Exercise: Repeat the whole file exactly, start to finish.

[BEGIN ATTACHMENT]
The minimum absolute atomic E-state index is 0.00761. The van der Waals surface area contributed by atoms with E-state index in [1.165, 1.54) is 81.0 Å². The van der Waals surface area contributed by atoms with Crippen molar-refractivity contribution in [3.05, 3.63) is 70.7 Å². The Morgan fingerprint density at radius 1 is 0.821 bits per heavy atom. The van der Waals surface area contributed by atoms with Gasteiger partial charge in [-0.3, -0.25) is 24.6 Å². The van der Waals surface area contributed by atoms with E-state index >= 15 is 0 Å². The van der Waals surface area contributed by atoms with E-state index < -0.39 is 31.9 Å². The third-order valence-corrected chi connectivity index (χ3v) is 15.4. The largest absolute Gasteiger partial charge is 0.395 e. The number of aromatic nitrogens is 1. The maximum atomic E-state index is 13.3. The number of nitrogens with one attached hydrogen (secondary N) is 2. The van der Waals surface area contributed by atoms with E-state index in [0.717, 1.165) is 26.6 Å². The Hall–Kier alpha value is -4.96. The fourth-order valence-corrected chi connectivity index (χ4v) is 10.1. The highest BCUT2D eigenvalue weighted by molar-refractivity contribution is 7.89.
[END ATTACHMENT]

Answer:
The minimum absolute atomic E-state index is 0.00761. The van der Waals surface area contributed by atoms with E-state index in [1.165, 1.54) is 81.0 Å². The van der Waals surface area contributed by atoms with Crippen molar-refractivity contribution in [3.05, 3.63) is 70.7 Å². The Morgan fingerprint density at radius 1 is 0.821 bits per heavy atom. The van der Waals surface area contributed by atoms with Gasteiger partial charge in [-0.3, -0.25) is 24.6 Å². The van der Waals surface area contributed by atoms with E-state index >= 15 is 0 Å². The van der Waals surface area contributed by atoms with E-state index < -0.39 is 31.9 Å². The third-order valence-corrected chi connectivity index (χ3v) is 15.4. The largest absolute Gasteiger partial charge is 0.395 e. The number of aromatic nitrogens is 1. The maximum atomic E-state index is 13.3. The number of nitrogens with one attached hydrogen (secondary N) is 2. The van der Waals surface area contributed by atoms with E-state index in [0.717, 1.165) is 26.6 Å². The Hall–Kier alpha value is -4.96. The fourth-order valence-corrected chi connectivity index (χ4v) is 10.1. The highest BCUT2D eigenvalue weighted by molar-refractivity contribution is 7.89.